Thomas J. Mullen Scholarship Application
An essay of not less than 1250 words in which the applicant reflects upon her or his personal spiritual formation during their time at ESR.
I came to Earlham School of Religion confused and skeptical. I admit this is probably out of the ordinary and I also admit that I wasn’t able to express these feelings at the time. Throughout my first year, specifically in classes like Spiritual Preparation for Ministry and Introduction to Theological Reflection, I came to understand that I carried more baggage from my first few years of Christianity then I realized. You see, I came to religion late. I joined a Christian church as a newlywed at the age of twenty-three having had no prior experience in the world of organized religion. So while attending and participating in a Christian church was a significant decision for me, the fact that it was a fundamentalist, non-denominational church had little significance. At the time, I wasn’t aware that there were thousands of varying churches I could have chosen from and instead joined one simply because it was close to my house—one that unfortunately didn’t believe women had much more to offer than serving their husbands and caring for children. Eight years later I am much more aware of the factors that drew me to that church and the factors that eventually convinced me it was time to leave. These elements are wrapped up in my personal history, of course, but they are not the subject of this essay and so I will move on. I raise them simply to highlight that it has been the first half of my seminary education that has helped me to understand them.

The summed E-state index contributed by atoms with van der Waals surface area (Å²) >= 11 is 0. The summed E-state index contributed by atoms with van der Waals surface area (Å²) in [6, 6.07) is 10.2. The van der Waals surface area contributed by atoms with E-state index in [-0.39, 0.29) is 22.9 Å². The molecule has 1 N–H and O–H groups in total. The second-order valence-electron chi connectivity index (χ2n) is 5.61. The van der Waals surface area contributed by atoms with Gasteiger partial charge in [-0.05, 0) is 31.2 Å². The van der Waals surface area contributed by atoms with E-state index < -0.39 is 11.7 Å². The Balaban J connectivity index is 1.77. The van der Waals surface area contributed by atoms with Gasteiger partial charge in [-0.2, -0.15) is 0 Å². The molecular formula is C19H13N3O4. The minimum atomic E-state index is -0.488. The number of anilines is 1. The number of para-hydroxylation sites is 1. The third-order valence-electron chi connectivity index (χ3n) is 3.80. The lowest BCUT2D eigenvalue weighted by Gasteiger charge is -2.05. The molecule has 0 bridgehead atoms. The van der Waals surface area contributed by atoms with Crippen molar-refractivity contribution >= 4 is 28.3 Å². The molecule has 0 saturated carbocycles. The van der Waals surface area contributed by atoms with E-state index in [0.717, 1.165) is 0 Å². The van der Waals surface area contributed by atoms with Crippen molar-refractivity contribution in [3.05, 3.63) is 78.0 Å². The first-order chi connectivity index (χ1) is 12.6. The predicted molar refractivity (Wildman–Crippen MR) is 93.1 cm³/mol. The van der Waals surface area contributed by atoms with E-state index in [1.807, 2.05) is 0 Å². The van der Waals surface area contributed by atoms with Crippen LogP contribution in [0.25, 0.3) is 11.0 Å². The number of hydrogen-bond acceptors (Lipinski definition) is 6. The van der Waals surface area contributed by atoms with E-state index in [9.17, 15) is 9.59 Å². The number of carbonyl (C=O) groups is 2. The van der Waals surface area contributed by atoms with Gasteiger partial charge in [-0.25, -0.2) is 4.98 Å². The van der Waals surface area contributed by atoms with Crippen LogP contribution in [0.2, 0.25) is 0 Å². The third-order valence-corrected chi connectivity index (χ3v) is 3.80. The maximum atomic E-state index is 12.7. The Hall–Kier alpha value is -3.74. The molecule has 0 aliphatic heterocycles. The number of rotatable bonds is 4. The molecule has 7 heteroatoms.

After leaving the fundamentalist church, moving back to the city of my birth, becoming a Quaker, graduating college, working with homeless women for two years, traveling through Europe for four months, and living in intentional community in inner-city Chicago, I decided to come to seminary. “Why seminary,” is a question new students are asked often, one I certainly struggled to answer. Yet now, after completing half my program, I’m confident I came to do the work I have been asked to do at seminary—to look deep and hard into myself, to take a realistic look at what I’m good at, what I’m not so good at and to figure out how best to be of use. Seminary, it seems to me, is a few years set apart to investigate and contemplate questions, some more answerable than others.
In Spiritual Preparation for Ministry I was asked to think about my spiritual life. How did I practice it, discuss it, understand it? Why and exactly how does religion matter? I began to think honestly about my relationship to the whole enterprise. These were questions which allowed me recognize the reality that part of me had come to seminary in order to give religion up altogether. I was in the middle of a spiritual crisis that made my first year of seminary difficult and sometimes painful. The spiritual friend I had been assigned in the class was going through her own—albeit very different—crisis and we began meeting weekly to look together at the unanswerable yet important questions. This friendship cemented my belief in the need for companionship along the rocky road of religion. I now meet with a local Spiritual Director once a month and have taken up a new spiritual friendship through correspondence with someone from my home Meeting.